The fascinating history surrounding the Mokomokai and their bizarre trade became the inspiration for the central storyline, and the Goldie portrait of the Waikato Warrior inspired the warrior-chief Parema Te Pahau, a principal character in the novella. 

Some of the esoteric ideas expressed in Gurdjieff’s book have been used to shape Tristan, one of the key characters in the Jack Rogan Mysteries Series.

Because accuracy – especially of historical and cultural material – is paramount, Māori history and customs have been meticulously researched in libraries, museums, and galleries both in Australia, and New Zealand, and have, to the best of my ability, been accurately, and respectfully, presented.’

*****End of Note from the Author*****

Publication Date: May 15, 2024

The opening scene in the Prologue, is a good example:


The Battle of Wharekauri:  10 October 1840

‘Ignoring the ominous storm clouds approaching from the north, Parema Te Pahau kept staring out to sea; the expression on his face stern, his stance defiant. He was preparing himself for what he knew would be a fateful day not only for himself but also for his iwi, his tribe. As he lifted his face to greet the sun rising hesitantly out of the morning mist, the sun’s first rays illuminated his striking Pukanohi, his full-face tattoo, giving his handsome, yet frightening features an almost surreal glow.


The Māori warriors standing respectfully behind him watched in awe as their chief raised his arms and began to chant. He was addressing Tumatauenga, the god of war, asking for victory. As a revered Tohunga Matakite not only could Te Pahau foretell the future, he could communicate with the gods.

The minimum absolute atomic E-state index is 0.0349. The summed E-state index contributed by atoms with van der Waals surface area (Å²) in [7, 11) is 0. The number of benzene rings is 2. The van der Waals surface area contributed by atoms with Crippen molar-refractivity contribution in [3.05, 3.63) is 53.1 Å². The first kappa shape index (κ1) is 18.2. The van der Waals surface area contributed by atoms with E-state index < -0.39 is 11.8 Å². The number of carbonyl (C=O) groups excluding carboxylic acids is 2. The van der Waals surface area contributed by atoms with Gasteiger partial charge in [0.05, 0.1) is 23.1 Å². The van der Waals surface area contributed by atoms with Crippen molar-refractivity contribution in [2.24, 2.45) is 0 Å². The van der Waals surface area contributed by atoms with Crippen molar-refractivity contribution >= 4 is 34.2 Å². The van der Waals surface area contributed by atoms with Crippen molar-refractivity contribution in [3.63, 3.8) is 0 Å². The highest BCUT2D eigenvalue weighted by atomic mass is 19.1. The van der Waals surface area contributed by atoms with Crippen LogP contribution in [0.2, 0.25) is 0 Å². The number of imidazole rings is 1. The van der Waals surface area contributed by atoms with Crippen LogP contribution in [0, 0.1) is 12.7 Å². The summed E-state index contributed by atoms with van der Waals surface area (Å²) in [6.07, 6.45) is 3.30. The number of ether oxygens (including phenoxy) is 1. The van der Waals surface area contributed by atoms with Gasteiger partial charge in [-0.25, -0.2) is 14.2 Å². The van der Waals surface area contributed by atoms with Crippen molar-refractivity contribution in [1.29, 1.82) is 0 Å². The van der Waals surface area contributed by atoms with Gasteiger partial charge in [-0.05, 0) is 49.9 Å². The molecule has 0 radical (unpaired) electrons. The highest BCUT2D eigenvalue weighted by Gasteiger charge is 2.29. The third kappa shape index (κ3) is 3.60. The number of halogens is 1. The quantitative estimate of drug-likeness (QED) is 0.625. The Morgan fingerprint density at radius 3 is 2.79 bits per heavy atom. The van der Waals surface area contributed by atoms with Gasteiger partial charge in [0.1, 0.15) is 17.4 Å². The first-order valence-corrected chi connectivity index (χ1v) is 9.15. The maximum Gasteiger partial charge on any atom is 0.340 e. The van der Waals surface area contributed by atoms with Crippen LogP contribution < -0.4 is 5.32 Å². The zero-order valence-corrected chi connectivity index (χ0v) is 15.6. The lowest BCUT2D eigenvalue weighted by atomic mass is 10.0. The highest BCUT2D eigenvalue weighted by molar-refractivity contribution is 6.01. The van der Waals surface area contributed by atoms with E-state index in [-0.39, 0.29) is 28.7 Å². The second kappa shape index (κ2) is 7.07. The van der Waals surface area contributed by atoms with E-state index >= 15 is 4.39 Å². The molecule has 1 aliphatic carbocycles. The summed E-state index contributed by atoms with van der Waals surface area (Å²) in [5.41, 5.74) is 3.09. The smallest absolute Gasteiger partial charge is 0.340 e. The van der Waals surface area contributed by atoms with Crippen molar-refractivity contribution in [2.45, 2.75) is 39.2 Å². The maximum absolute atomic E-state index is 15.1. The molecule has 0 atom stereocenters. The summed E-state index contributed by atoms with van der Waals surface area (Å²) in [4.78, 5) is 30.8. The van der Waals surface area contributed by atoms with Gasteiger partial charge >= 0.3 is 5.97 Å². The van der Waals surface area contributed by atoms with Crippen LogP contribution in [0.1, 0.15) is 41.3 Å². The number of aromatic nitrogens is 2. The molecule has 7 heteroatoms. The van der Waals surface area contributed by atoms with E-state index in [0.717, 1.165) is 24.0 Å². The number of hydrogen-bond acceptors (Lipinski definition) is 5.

Even in his twilight years, he was an imposing figure, his long hair tied into a traditional knot on top of the head accentuating his striking moko. Tall, powerfully built, with massive arms and legs like tree trunks, his prowess on the battlefield was legendary, and his cunning battle tactics had led his iwi to victory on many occasions. 


Five years earlier, Te Pahau had persuaded his iwi, Ngāti Mutunga, and their allies, Ngāti Tama, to leave their embattled territory near Wellington and find a new home on Wharekauri, the Chatham Islands.

Conquering and enslaving the docile Moriori, the local natives, had been spectacularly successful, further enhancing Parema Te Pahau’s reputation as an outstanding leader and visionary who had the ear of the gods.

However, squabbles over land and slaves between Ngāti Mutunga and Ngāti Tama developed over the years, with younger warriors asserting themselves in the hope of becoming leaders, making it increasingly difficult for Te Pahau to assert his authority.